Tip housekeeping drive annoys Marriott customers

Marriott customers expressed irritation at being encouraged to tip housekeeping staff, saying it is an employer’s job to make sure its workers receive a living wage, and not the customer’s.

Marriot International Inc., the hotel giant, is the first hospitality chain to join “The Envelope Please” program that encourages guests to tip the housekeeping staff.

According to A Woman’s Nation (AWN), The Envelope Please initiative is designed “to encourage and enable hotel guests to express their gratitude by leaving tips and notes of thanks for hotel room attendants in designated envelopes provided in hotel rooms.”

The campaign says hotel room attendants generally go unnoticed as they silently care for millions of hotel guests. Because travelers often do not see or interact with housekeepers, their hard work may be overlooked when it comes to tipping. The aim of The Envelope Please campaign is to make sure they receive a gratuity.

Starting this week, Marriot International will place envelopes in over 160,000 guest rooms in the United States and Canada. It has invited franchise hotels to do the same.

TV anchor and activist, Maria Shriver, founder of A Woman’s Nation, said:

“The Envelope Please was born from having conversations with women I’ve met who have taken care of my room during hotel stays. Their stories of hard work and perseverance inspired and informed me.”

A housekeeper
Is it Marriott’s duty to pay housekeepers a living wage, or the customer’s?

“They told me that room attendants, who are often the primary breadwinner for their families, are often forgotten when it comes to tipping, unlike other front-of-house employees, since most travelers don’t see them face-to-face. I hope this gratitude initiative will make these women feel seen and validated.”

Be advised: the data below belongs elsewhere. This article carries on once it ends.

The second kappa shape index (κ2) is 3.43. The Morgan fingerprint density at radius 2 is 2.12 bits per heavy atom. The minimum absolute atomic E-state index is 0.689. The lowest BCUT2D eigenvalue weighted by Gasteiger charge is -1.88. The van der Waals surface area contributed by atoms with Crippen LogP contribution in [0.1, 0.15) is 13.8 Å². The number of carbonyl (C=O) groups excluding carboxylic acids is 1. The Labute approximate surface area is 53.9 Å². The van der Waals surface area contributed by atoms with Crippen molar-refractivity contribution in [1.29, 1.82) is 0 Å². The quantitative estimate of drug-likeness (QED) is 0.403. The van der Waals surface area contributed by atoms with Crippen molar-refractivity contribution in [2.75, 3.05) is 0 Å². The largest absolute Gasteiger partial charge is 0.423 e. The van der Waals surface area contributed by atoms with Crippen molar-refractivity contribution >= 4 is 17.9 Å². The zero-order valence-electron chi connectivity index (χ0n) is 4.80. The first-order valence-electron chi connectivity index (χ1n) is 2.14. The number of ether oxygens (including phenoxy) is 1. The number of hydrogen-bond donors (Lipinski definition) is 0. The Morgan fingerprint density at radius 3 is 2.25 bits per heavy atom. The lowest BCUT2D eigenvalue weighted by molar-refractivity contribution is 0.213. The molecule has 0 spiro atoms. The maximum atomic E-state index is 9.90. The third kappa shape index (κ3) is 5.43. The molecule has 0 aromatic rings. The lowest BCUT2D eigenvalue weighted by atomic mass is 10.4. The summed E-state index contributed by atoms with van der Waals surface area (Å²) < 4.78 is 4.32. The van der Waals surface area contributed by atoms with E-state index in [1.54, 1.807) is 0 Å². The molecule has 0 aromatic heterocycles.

The American Hotel and Lodging Association, which supports the campaign, advises guests to tip between $1 and $5 per night.

Pay my workers more because I won’t

But, isn’t tipping a super-useful way for Marriott to avoid raising wages? Why not tip the people who paint the rooms, clean the windows, fix the tiles on the roof, repair the plumbing, or design and make the hotels?

One thing is to tip because the service was good, and it is something you feel like doing at that moment. But to be encouraged to help subsidize somebody’s income because their wages are low, and to be asked to do so by their employer, a rich multinational which posted a profit of $192 million in the second quarter of this year, whose CEO Anne Sorensen earned about $7 million in 2012..?

According to Payscale.com, housekeepers are among the lowest paid workers at Marriott. Hotel Workers Rising says housekeepers have a significantly higher injury rate than other service sector workers.

Whose responsibility is it to address these problems, Marriott’s or its customers?